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The state of the art in European research on reducing social exclusion and stigma related to mental health: a systematic mapping of the literature

Evans-Lacko, S., Courtin, Emilie, Fiorillo, A., Knapp, Martin, Luciano, M., Park, A-La, Brunn, M., Byford, S., Chevreul, K., Forsman, A.K., Gulacsi, L., Haro, J.M., Kennelly, B., Knappe, S., Lai, T., Lasalvia, A., Miret, M., O'Sullivan, C., Obradors-Tarragó, C., Rüsch, N., Sartorius, N., Švab, V., van Weeghel, J., Van Audenhove, C., Wahlbeck, K. and Zlati, A. (2014) The state of the art in European research on reducing social exclusion and stigma related to mental health: a systematic mapping of the literature. European Psychiatry, 29 (6). pp. 381-389. ISSN 0924-9338

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Abstract

Stigma and social exclusion related to mental health are of substantial public health importance for Europe. As part of ROAMER (ROAdmap for MEntal health Research in Europe), we used systematic mapping techniques to describe the current state of research on stigma and social exclusion across Europe. Findings demonstrate growing interest in this field between 2007 and 2012. Most studies were descriptive (60%), focused on adults of working age (60%) and were performed in Northwest Europe—primarily in the UK (32%), Finland (8%), Sweden (8%) and Germany (7%). In terms of mental health characteristics, the largest proportion of studies investigated general mental health (20%), common mental disorders (16%), schizophrenia (16%) or depression (14%). There is a paucity of research looking at mechanisms to reduce stigma and promote social inclusion, or at factors that might promote resilience or protect against stigma/social exclusion across the life course. Evidence is also limited in relation to evaluations of interventions. Increasing incentives for cross-country research collaborations, especially with new EU Member States and collaboration across European professional organizations and disciplines, could improve understanding of the range of underpinning social and cultural factors which promote inclusion or contribute toward lower levels of stigma, especially during times of hardship.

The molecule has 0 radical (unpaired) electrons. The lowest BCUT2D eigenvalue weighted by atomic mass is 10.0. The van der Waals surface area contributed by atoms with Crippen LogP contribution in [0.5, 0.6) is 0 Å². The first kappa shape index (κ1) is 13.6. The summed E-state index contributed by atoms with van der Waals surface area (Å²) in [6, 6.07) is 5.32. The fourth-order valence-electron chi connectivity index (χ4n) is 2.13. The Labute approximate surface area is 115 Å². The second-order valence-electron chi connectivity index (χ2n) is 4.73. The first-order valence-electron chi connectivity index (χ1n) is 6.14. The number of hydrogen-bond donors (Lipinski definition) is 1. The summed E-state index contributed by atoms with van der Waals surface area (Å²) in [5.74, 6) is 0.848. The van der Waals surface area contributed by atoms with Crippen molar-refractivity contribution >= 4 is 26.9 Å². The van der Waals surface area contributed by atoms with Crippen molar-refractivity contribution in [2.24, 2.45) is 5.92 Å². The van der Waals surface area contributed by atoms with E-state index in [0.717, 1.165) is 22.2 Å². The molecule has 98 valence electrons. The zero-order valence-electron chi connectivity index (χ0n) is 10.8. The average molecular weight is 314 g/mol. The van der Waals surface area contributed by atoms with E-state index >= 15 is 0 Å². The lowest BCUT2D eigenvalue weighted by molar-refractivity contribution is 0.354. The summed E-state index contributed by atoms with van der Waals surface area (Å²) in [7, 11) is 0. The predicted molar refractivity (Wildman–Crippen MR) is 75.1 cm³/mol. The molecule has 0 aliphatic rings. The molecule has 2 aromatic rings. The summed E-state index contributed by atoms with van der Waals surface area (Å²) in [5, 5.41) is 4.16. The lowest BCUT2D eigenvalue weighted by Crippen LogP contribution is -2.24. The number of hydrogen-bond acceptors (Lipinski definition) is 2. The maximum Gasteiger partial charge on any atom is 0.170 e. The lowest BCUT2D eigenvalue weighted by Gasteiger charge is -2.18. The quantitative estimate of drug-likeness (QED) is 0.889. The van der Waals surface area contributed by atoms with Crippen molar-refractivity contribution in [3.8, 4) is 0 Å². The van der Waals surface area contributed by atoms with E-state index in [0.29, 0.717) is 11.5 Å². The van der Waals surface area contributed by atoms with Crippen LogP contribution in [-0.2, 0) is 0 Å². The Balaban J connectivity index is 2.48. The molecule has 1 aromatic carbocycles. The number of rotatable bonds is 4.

Item Type: Article
Official URL: http://www.journals.elsevier.com/european-psychiat...
Additional Information: © 2014 Elsevier Masson SAS
Library of Congress subject classification: B Philosophy. Psychology. Religion > BF Psychology
H Social Sciences > HV Social pathology. Social and public welfare. Criminology
R Medicine > RA Public aspects of medicine > RA0421 Public health. Hygiene. Preventive Medicine
Sets: Departments > Social Policy
Research centres and groups > LSE Health and Social Care
Research centres and groups > Personal Social Services Research Unit (PSSRU)
Research centres and groups > LSE Health
Rights: http://www.lse.ac.uk/library/usingTheLibrary/academicSupport/OA/depositYourResearch.aspx
Date Deposited: 14 Apr 2014 10:50
URL: http://eprints.lse.ac.uk/56507/

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